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Anti-poverty group wants empty downtown house expropriated

Last Updated Sep 21, 2018 at 8:48 pm EDT

An anti-poverty group wants the city to expropriate 230 Sherbourne Street, Sept. 21, 2018. CITYNEWS

An anti-poverty group is holding a rally next month asking the City of Toronto to expropriate a large home that once provided housing for the poor.

The Ontario Coalition Against Poverty says the property at 230 Sherbourne Street and the empty lot next door have been sitting empty for the last decade, and the building is in dire need of repairs.

“Steps from that intersection, lies this giant 30 room house and this big vacant lot here that have sat empty for the last 10 years,” said Yogi Acharya with OCAP.

“Meanwhile the housing crisis is showing its ugliness right in front of it.”

When the property was put up for sale earlier this year, OCAP said two dozen community organizations asked the city to put in an offer and force the owner to sell to them, fearing that developers would jump on it and further gentrify the downtown neighbourhood.

CityNews reached out to the person listed as the owner on city records and were told our calls would be returned but no comment was received at the time of publication.

It’s unclear why the properties were taken off the market, though it is within the owner’s complete right to decide what to do with their own property.

Based on the city’s own tax records, the properties together would be worth nearly $4-million.

“If the owners are unwilling to sell the property to the city, who will buy (it) at fair city value, then the city needs to take it over and expropriate it in public’s interest and turn it into social housing,” said Acharya.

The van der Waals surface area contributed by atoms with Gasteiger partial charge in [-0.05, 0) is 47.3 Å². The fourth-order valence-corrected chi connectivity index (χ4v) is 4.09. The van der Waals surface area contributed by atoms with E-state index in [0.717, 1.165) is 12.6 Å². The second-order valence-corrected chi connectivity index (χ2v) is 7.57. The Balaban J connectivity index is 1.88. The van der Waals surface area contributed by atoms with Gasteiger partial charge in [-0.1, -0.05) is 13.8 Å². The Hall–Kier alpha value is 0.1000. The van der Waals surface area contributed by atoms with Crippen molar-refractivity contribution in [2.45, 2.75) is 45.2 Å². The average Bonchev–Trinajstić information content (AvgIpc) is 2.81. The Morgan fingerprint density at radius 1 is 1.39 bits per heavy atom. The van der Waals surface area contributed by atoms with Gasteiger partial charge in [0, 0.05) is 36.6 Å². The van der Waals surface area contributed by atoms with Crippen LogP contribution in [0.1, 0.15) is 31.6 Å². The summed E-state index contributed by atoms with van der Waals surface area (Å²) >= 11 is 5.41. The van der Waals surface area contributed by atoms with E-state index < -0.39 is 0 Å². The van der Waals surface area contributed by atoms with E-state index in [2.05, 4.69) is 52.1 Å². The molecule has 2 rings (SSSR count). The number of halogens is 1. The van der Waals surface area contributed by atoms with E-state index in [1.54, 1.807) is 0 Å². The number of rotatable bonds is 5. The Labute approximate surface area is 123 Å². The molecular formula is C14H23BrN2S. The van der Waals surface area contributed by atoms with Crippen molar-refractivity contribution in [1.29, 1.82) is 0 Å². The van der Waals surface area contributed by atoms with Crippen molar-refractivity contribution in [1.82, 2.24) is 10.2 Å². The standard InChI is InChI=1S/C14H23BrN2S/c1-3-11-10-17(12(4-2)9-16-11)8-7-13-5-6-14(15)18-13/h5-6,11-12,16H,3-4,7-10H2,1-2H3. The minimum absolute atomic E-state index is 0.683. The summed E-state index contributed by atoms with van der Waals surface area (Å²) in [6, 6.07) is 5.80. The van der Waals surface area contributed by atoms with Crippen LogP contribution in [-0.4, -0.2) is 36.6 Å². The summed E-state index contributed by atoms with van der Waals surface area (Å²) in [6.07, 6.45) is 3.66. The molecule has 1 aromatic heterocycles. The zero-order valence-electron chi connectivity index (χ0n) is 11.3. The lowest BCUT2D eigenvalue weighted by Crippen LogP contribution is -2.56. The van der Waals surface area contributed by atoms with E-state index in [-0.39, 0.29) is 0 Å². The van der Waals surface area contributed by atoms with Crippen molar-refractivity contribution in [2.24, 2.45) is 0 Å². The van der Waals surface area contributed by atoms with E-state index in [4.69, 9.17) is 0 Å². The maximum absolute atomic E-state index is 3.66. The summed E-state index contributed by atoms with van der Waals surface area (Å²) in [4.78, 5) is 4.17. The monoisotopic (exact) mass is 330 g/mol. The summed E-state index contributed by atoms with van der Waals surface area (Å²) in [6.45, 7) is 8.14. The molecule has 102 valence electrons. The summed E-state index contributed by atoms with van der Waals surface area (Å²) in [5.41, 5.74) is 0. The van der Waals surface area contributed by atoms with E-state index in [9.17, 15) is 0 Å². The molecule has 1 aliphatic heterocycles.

“This is one of the last remaining corridors where homeless people can still gather and a market rate condominium in this neighbourhood would push people out and we can’t let that happen.”

The City of Toronto discussed the properties at the Affordable Housing Committee meeting in June and staff were asked to determine if the site should be purchased.

However, the director of the city’s Affordable Housing office said the for sale sign came down.

Currently everything is on hold until the municipal elections are over and the new council gives staff direction in January.

“I don’t have any directions to expropriate this property or buy it,” Sean Gadon, director of the Toronto Affordable Housing Office, explained.

“Seeing that the property has been there that long and vacant, maybe there’s a bit of risk but I’m optimistic that come next year this property will still be here.”

Though expropriating isn’t a new concept to the city, doing it for the purposes of affordable housing is. Because of this, staff were given instructions to develop a strategy on expropriating and acquiring properties for housing in the city, and they’re expected to report back sometime in 2019.

“The city doesn’t have a policy so it’s often very helpful when these kinds circumstances arrive, if you can have some sort of a framework or a policy for staff so that we can know if this would be the right site to buy,” Gadon said.

The Ontario Coalition Against Poverty’s rally is planned for Oct. 11.